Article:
No Universal Solution for Retail Software

The retail software market is not a single field in which large scale, generic products thrive. It’s a series of niches; some larger than others, in which sector specialists with deep domain knowledge and long term customer relationships prosper. Universe Group, which reported last week, is one of these. Shareholders will be hoping it can translate strategic intent into profit although the share price itself seems a little stuck.

Universe Group share price
Universe Group share price

Universe has pretty much cornered the market for independent petrol retail, boasting Valero, MFG and MRH among its customers, amounting to over 1200 sites. Under the HTEC brand, Universe provides a full turnkey solution of POS, payments and loyalty software, hardware and support. Excluding acquisitions (of which more below) revenues grew 16% to £16m in 2014. It has invested in updating its software and, most importantly its payment service, to the latest standards including P2PE.

HTEC unattended payment terminal
HTEC unattended payment terminal

Deep domain knowledge makes Universe hard for any competitor to displace. In part, this is about long-term client relationships which which were highlighted by its rather unexpected win for the technology platform underpinning  Morrison’s Match & More loyalty scheme.

Beyond customer intimacy, Universe also has all the necessary integrations into petrol forecourt software and fuel card schemes, many of which are awkward to replicate. It’s not that new entrants couldn’t make the necessary investments, it’s more that the business case looks rather speculative when you’re considering moving into a relatively small market characterised by dominant and entrenched suppliers. In addition to Universe, there’s Torex Micros Oracle to bargain with.

Universe’s management recognise the limited growth potential in petrol and have been bulking up with acquisitions in convenience and CTN’s. The first was Indigo Retail in 2013. This business supplied point of sale and loyalty software to convenience stores and generated sales of £2.1m sales with £0.43m EBITDA. The purchase price in a cash/shares/performance deal was worth about 1 x sales.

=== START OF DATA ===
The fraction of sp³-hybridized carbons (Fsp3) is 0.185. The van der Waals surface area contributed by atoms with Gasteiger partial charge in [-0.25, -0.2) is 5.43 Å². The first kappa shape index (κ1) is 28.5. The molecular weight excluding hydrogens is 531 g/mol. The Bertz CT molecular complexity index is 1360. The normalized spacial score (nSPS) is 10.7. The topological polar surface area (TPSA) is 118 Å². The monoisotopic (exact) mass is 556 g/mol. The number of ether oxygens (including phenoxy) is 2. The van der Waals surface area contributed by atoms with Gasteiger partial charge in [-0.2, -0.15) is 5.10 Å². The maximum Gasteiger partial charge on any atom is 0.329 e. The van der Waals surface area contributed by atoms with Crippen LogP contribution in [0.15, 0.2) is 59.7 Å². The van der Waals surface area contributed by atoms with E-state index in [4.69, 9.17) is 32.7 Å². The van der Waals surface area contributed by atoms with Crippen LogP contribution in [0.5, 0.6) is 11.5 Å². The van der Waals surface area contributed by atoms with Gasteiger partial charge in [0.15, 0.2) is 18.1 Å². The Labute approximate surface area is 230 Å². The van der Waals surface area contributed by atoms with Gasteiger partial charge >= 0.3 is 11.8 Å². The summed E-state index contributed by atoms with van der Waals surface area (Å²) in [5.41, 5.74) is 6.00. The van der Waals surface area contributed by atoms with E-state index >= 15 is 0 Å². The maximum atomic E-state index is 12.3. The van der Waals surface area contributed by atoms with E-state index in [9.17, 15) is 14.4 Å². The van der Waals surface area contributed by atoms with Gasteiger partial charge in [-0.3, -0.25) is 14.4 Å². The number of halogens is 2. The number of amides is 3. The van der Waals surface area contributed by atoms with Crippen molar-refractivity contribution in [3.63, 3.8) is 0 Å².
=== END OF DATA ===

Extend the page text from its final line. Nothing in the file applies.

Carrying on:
It’s hard to make any money in IT services these days but the capability is essential for traditional software vendors to win and keep customers. Universe next bought 40-strong Retail Service Team (£3m turnover, no profits) for just £150K. Management says that this acquisition improved group margins so evidently some significant synergies have been made since the transaction.

Then last week Universe acquired Spedinorcon, another specialist retail software business that services 1500 CTN’s. Spedi’s financials are not disclosed but couldn’t have been too healthy either. The purchase price was just £30K up front plus performance related fees expected between £150K and £250K. Spedi’s special assets are software that mangages newspaper distribution (not very exciting in 2015) and integrations to the order management systems of about a dozen leading wholesalers.

Wholesaler integrations can be tough for competitors to copy too but the CTN market hasn’t had much technology innovation for years and is likely to be relatively open to the new wave of cloud based products (Vend, Revel etc) coming on to the market. Universe is in a good position to win but will need to increase Spedi’s R&D spend to ensure its products are up to date. This screenshot from the Spedi website shows the scale of the challenge.

Spedi Exchange screenshot
Spedi Exchange screenshot

 

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REVIEW: Walking to the iBeacon beat on Regent Street

The Regent Street app is one of the first multi-retailer deployments of iBeacons in the UK. The app itself is great – credit to The Crown Estate for nailing the customer experience – but the retailers themselves really need to do better.

The first positive news is that the app doesn’t ask for registration. I really like this. Granted, it’s tricky anyway for a landlord such as Crown Estates to start collecting customer data without annoying its tenants but lack of registration certainly improves the initial customer experience and gets you straight into the useful screens without delay.

First, the app asks for permission to use your location data and then begins to discover your shopping preferences.

Regent Street App first screen

It has a very intuitive Tinder-esque swipe up/down for brands you like or dislike. If you are indifferent, you swipe sideways to move them out of the way.

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The whole process took less than a minute and didn’t feel like work. I selected the brands I like – mainly mid market menswear – and gave a thumbs down for perfume and jewellery.

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Next the app makes a first guess at what categories you like but gives you the chance to refine the selection. Interestingly, the Regent Street app – unlike others – doesn’t ask any demographic questions. It uses preference information to deduce what it needs to know about you and prepares a personal wall of brands which can be accessed when you’re away from Regent Street to help plan your next visit. Good idea.

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Within the app, you can discover the events happening in Regent Street, a helpful map of participating shops and a set of screens you can browse offline containing messages from each brand.

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With my preferences registered, I set off down the West side of Regent Street, heading South, to see what iBeacon related messages would arrive.

First, Jaeger offering a discount although (like the other brand communications)  it’s not clear whether this offer is special to the app or how it would be redeemed.